Use this as a checklist of things to think about and work into our daily lives. Drum roll please!!!…            (in no specific order… 10 simple ways to go green: )

  1. Recycle anything and everything.  There’s no reason not to.  Cans, bottles, newspapers, plastics, paper, cardboard, catalogs, junk mail… ALL recyclable, so don’t let them add to landfills.  Don’t forget about electronics, ink cartridges, cell phones… recyclable!  Check to find out where.
  2. Reduce your water consumption.  Turn off that faucet, buy water- (and energy-) efficient appliances, run only full loads of dishes or laundry, check for leaks, buy a low flow shower heads, reduce your shower time… it all adds up to a great big difference.
  3. Unplug, unplug, unplug… and turn it off.  Anything that’s plugged in still uses electricity – your cell phone charger, computers, appliances – so unplug them or use a power strip.  Turn off lights when you leave a room.  Don’t let your home be an energy hog.
  4. Switch your light bulbs to CFLs.  They save money and use less energy.  Just remember to properly recycle them.
  5. Buy locally grown produce.  Not only does it support local farming, it also creates a much smaller carbon footprint and your organics will likely be cheaper too.  Maybe even consider a CSA.
  6. Buy less or NO commercial cleaners.  Vinegar and baking soda do wonders for so, so many things.  They’re less toxic, don’t pollute water sources and they’re a whole lot cheaper too.
  7. Buy reusable shopping bags. Use them! Never, ever accept another plastic bag.  It’s that simple… ’nuff said!
  8. Stop buying bottled water.  Sure, the bottles are recyclable, but think about the energy and resources needed to manufacture them and the footprint to get them to the grocery store shelves.  Plus, BPA is frightening.  Buy reusable aluminum or stainless steel bottles… your conscious will be clear.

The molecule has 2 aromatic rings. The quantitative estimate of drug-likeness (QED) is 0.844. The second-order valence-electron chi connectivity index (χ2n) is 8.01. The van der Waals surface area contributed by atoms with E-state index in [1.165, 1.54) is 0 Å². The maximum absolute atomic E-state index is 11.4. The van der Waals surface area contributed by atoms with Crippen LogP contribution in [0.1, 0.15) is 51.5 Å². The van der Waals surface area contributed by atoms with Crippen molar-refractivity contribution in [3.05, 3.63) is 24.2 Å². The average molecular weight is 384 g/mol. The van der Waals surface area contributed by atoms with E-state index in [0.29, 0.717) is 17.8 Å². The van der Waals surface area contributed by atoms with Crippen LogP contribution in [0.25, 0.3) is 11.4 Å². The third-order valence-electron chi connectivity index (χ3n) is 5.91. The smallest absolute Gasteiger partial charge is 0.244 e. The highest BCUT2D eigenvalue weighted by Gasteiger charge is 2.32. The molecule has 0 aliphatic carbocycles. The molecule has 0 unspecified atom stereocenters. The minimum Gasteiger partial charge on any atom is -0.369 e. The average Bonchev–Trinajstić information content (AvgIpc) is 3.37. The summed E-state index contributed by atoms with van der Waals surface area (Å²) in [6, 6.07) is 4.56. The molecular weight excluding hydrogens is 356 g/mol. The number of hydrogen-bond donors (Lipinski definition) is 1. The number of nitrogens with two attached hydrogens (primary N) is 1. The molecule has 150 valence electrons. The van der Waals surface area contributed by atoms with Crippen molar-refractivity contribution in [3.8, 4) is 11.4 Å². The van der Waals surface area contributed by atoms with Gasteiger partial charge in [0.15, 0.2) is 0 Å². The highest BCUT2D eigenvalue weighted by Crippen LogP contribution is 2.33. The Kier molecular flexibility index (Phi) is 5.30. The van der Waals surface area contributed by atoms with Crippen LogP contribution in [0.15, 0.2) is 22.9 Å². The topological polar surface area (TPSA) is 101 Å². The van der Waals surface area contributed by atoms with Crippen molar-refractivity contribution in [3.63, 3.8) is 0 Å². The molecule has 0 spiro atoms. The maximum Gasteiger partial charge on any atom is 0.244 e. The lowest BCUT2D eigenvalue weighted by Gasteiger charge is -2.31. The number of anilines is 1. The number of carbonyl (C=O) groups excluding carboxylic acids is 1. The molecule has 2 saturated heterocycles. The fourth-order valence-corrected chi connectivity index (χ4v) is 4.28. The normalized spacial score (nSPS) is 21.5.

9. Stop throwing away the things you don’t need anymore… donate them instead.  Clothes, furniture, appliances, toys, books… someone wants them, needs them and will appreciate them.  They don’t need to be trash.
  10. Buy recycled products, products in recyclable containers and reusable items.  If they aren’t recyclable, find ways to reuse them. Be aware of over packaged products too. Simply, make wise choices.

Wow… that was fast.  I think I could have easily made that a “50 ways” list, but I don’t want to overwhelm you… or me!  There are so many other things I could have added, like turning down your thermostat, reducing your driving, planting a tree… but for now, we’ll stick with the fundamentals list!

I just did the checklist myself and I need to smack my own hand.  With a few of them I’m not doing so well, so I need to make them a part of my own New Year’s Resolutions!

How did you do?

The red and GREEN of holiday partyin’!

I love holiday parties. Okay, I love parties for any occasion, but ’tis the season for holiday parties, so we’ll stick with that as my excuse for loving parties.

The unfortunate part is that parties are often an occasion for over-abundance and waste.  (Also an occasion for over-indulgence, but that’s another topic completely!)  But it shouldn’t be an occasion that makes you feel guilty or stressed out for fear that a great celebration has to be completely eco-unfriendly.

There ARE some simple ways to “green” your holiday party:

  • Try evites or create your own electronic invitations instead of mailing the paper store-bought version.  Sure, you might have a few guests who aren’t email users, but where you can minimize… minimize!  For guests, requiring mailed invitations consider using last year’s holiday cards and turn the front of the card into a postcard.  Too cute!
  • Decorate using live plants and maybe even give them to guests at the end of the night.  Toss pine cones or evergreen clippings from your yard (or your neighbors!) into a bunch of beautiful bowls or vases you already own.